Bill to address insurance crisis in California advances in the Senate with the approval of key committee

Sacramento, CA—Today, the Senate Committee on Insurance passed a crucial bill to address the skyrocketing cost and dwindling availability of insurance in California.

SB 1060, the Fire Insurance Risk Evaluation Act (FIRE Act), by Senator Josh Becker (D-Menlo Park), requires property insurers to consider the wildfire risk reduction benefits of hazardous fuel reduction, home hardening, defensible space, and other fire prevention activities by incorporating these mitigation activities into insurance underwriting models. In doing so, the FIRE Act will allow insurance customers to benefit from the significant investments that California has made to reduce wildfire risks.

“Our state is facing an unprecedented crisis of skyrocketing insurance rates and insurance companies canceling policies or leaving the state altogether because of the added risk of extreme wildfires caused by climate change,” said Becker. “The FIRE Act has a simple and fair premise: If you do the work and invest in home hardening, defensible spaces, and forest treatment, you should get credit for that. The FIRE Act incentivizes lowering wildfire risk, which could lower insurance losses and make insurance more available.”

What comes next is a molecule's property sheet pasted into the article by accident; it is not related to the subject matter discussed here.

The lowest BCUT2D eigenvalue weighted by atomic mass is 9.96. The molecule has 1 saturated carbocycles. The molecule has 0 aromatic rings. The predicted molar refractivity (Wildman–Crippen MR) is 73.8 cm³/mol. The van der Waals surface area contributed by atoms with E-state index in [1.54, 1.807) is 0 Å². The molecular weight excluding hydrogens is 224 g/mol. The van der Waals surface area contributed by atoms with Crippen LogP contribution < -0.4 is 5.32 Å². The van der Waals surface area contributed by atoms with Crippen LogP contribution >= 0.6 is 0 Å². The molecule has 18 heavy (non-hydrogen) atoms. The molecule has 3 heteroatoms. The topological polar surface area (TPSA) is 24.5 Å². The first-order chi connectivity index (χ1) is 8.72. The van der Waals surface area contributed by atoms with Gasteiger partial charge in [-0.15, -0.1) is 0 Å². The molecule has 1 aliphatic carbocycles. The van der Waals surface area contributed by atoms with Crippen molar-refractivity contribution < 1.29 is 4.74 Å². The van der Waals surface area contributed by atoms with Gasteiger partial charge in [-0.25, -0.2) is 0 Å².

To address the insurance crisis, insurance underwriting models should account for the mitigation benefits of the billions being invested in forest treatment, home hardening and defensible space. A 2021 study published by The Nature Conservancy and global insurance broker Willis Towers Watson found forest treatment reduced modeled average annual insurance losses for a community of 81,000 homes by 40-60% and could save a total of $21 million annually by reducing insurance losses. By directing property insurers to incorporate wildfire risk reduction associated with hazardous fuel reduction, home hardening, defensible space, and other fire prevention activities in underwriting risk models, SB 1060 will ensure that underwriting models fairly give credit for the billions of dollars that California has invested in wildfire resilience, forest health, and community protection. In doing so, this bill will result in more available insurance coverage for Californians.

SB 1060 is sponsored by The Nature Conservancy. It now heads to the Senate Appropriations Committee for its consideration.